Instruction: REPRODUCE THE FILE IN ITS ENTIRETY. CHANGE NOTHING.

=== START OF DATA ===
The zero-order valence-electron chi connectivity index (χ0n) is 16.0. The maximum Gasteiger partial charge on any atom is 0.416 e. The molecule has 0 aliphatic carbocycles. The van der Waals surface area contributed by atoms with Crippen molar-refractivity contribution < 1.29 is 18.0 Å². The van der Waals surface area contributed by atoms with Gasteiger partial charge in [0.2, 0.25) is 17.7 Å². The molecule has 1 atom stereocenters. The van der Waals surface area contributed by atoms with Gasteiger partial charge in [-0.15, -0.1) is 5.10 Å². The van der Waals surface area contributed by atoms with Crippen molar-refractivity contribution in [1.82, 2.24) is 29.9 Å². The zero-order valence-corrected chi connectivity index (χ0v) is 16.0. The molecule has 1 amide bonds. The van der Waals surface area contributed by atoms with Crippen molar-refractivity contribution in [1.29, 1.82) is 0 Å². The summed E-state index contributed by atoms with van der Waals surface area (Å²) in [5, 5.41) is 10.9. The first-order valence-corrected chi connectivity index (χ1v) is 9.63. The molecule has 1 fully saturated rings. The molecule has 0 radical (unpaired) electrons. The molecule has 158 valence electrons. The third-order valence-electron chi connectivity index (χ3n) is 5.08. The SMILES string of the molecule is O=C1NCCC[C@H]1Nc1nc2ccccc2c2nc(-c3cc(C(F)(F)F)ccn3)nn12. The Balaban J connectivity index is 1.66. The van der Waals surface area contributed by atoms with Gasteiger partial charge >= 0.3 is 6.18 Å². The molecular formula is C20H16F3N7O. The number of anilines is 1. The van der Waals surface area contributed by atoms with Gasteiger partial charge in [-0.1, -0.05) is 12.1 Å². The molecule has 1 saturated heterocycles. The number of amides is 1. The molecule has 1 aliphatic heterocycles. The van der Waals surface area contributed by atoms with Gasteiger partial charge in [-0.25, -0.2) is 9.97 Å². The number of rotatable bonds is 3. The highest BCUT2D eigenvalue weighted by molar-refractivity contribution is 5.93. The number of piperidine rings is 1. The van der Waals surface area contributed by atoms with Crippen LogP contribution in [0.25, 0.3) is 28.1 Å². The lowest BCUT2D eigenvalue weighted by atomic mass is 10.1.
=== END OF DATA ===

The zero-order valence-electron chi connectivity index (χ0n) is 16.0. The maximum Gasteiger partial charge on any atom is 0.416 e. The molecule has 0 aliphatic carbocycles. The van der Waals surface area contributed by atoms with Crippen molar-refractivity contribution < 1.29 is 18.0 Å². The van der Waals surface area contributed by atoms with Gasteiger partial charge in [0.2, 0.25) is 17.7 Å². The molecule has 1 atom stereocenters. The van der Waals surface area contributed by atoms with Gasteiger partial charge in [-0.15, -0.1) is 5.10 Å². The van der Waals surface area contributed by atoms with Crippen molar-refractivity contribution in [1.82, 2.24) is 29.9 Å². The zero-order valence-corrected chi connectivity index (χ0v) is 16.0. The molecule has 1 amide bonds. The van der Waals surface area contributed by atoms with Crippen molar-refractivity contribution in [1.29, 1.82) is 0 Å². The summed E-state index contributed by atoms with van der Waals surface area (Å²) in [5, 5.41) is 10.9. The first-order valence-corrected chi connectivity index (χ1v) is 9.63. The molecule has 1 fully saturated rings. The molecule has 0 radical (unpaired) electrons. The molecule has 158 valence electrons. The third-order valence-electron chi connectivity index (χ3n) is 5.08. The SMILES string of the molecule is O=C1NCCC[C@H]1Nc1nc2ccccc2c2nc(-c3cc(C(F)(F)F)ccn3)nn12. The Balaban J connectivity index is 1.66. The van der Waals surface area contributed by atoms with Gasteiger partial charge >= 0.3 is 6.18 Å². The molecular formula is C20H16F3N7O. The number of anilines is 1. The van der Waals surface area contributed by atoms with Gasteiger partial charge in [-0.1, -0.05) is 12.1 Å². The molecule has 1 saturated heterocycles. The number of amides is 1. The molecule has 1 aliphatic heterocycles. The van der Waals surface area contributed by atoms with Gasteiger partial charge in [-0.25, -0.2) is 9.97 Å². The number of rotatable bonds is 3. The highest BCUT2D eigenvalue weighted by molar-refractivity contribution is 5.93. The number of piperidine rings is 1. The van der Waals surface area contributed by atoms with Crippen LogP contribution in [0.25, 0.3) is 28.1 Å². The lowest BCUT2D eigenvalue weighted by atomic mass is 10.1.